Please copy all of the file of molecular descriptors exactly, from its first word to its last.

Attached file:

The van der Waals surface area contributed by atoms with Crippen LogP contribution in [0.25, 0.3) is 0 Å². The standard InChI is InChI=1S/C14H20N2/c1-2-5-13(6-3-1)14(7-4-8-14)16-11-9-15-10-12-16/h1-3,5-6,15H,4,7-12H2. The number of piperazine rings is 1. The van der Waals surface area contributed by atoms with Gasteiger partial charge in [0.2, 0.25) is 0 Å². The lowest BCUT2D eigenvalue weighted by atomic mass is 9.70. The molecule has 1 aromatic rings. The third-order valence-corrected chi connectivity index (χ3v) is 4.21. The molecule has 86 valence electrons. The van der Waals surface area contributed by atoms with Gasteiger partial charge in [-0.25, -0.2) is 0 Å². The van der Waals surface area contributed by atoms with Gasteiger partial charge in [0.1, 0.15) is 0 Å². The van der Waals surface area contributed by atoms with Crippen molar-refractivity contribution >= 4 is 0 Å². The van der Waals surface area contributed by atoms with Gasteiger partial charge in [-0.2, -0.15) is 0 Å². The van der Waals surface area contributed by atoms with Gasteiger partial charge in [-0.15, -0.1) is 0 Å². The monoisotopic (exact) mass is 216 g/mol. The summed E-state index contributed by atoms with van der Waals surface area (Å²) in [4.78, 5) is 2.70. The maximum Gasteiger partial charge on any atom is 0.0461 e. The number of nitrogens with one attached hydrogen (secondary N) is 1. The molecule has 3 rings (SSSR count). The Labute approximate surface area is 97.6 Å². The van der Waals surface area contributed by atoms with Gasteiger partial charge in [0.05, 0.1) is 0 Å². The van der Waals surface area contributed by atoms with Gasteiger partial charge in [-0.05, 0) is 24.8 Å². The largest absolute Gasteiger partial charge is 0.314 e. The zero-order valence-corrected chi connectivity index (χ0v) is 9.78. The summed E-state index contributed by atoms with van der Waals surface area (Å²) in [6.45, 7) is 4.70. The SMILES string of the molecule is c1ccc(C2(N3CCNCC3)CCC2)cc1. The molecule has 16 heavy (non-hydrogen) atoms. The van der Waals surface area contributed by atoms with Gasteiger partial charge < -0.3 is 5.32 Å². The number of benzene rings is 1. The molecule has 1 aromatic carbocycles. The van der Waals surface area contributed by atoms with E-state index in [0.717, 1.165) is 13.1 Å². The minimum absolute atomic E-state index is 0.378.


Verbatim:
The van der Waals surface area contributed by atoms with Crippen LogP contribution in [0.25, 0.3) is 0 Å². The standard InChI is InChI=1S/C14H20N2/c1-2-5-13(6-3-1)14(7-4-8-14)16-11-9-15-10-12-16/h1-3,5-6,15H,4,7-12H2. The number of piperazine rings is 1. The van der Waals surface area contributed by atoms with Gasteiger partial charge in [0.2, 0.25) is 0 Å². The lowest BCUT2D eigenvalue weighted by atomic mass is 9.70. The molecule has 1 aromatic rings. The third-order valence-corrected chi connectivity index (χ3v) is 4.21. The molecule has 86 valence electrons. The van der Waals surface area contributed by atoms with Gasteiger partial charge in [-0.25, -0.2) is 0 Å². The van der Waals surface area contributed by atoms with Gasteiger partial charge in [0.1, 0.15) is 0 Å². The van der Waals surface area contributed by atoms with Crippen molar-refractivity contribution >= 4 is 0 Å². The van der Waals surface area contributed by atoms with Gasteiger partial charge in [-0.2, -0.15) is 0 Å². The van der Waals surface area contributed by atoms with Gasteiger partial charge in [-0.15, -0.1) is 0 Å². The monoisotopic (exact) mass is 216 g/mol. The summed E-state index contributed by atoms with van der Waals surface area (Å²) in [4.78, 5) is 2.70. The maximum Gasteiger partial charge on any atom is 0.0461 e. The number of nitrogens with one attached hydrogen (secondary N) is 1. The molecule has 3 rings (SSSR count). The Labute approximate surface area is 97.6 Å². The van der Waals surface area contributed by atoms with Gasteiger partial charge in [0.05, 0.1) is 0 Å². The van der Waals surface area contributed by atoms with Gasteiger partial charge in [-0.05, 0) is 24.8 Å². The largest absolute Gasteiger partial charge is 0.314 e. The zero-order valence-corrected chi connectivity index (χ0v) is 9.78. The summed E-state index contributed by atoms with van der Waals surface area (Å²) in [6.45, 7) is 4.70. The SMILES string of the molecule is c1ccc(C2(N3CCNCC3)CCC2)cc1. The molecule has 16 heavy (non-hydrogen) atoms. The van der Waals surface area contributed by atoms with Gasteiger partial charge < -0.3 is 5.32 Å². The number of benzene rings is 1. The molecule has 1 aromatic carbocycles. The van der Waals surface area contributed by atoms with E-state index in [0.717, 1.165) is 13.1 Å². The minimum absolute atomic E-state index is 0.378.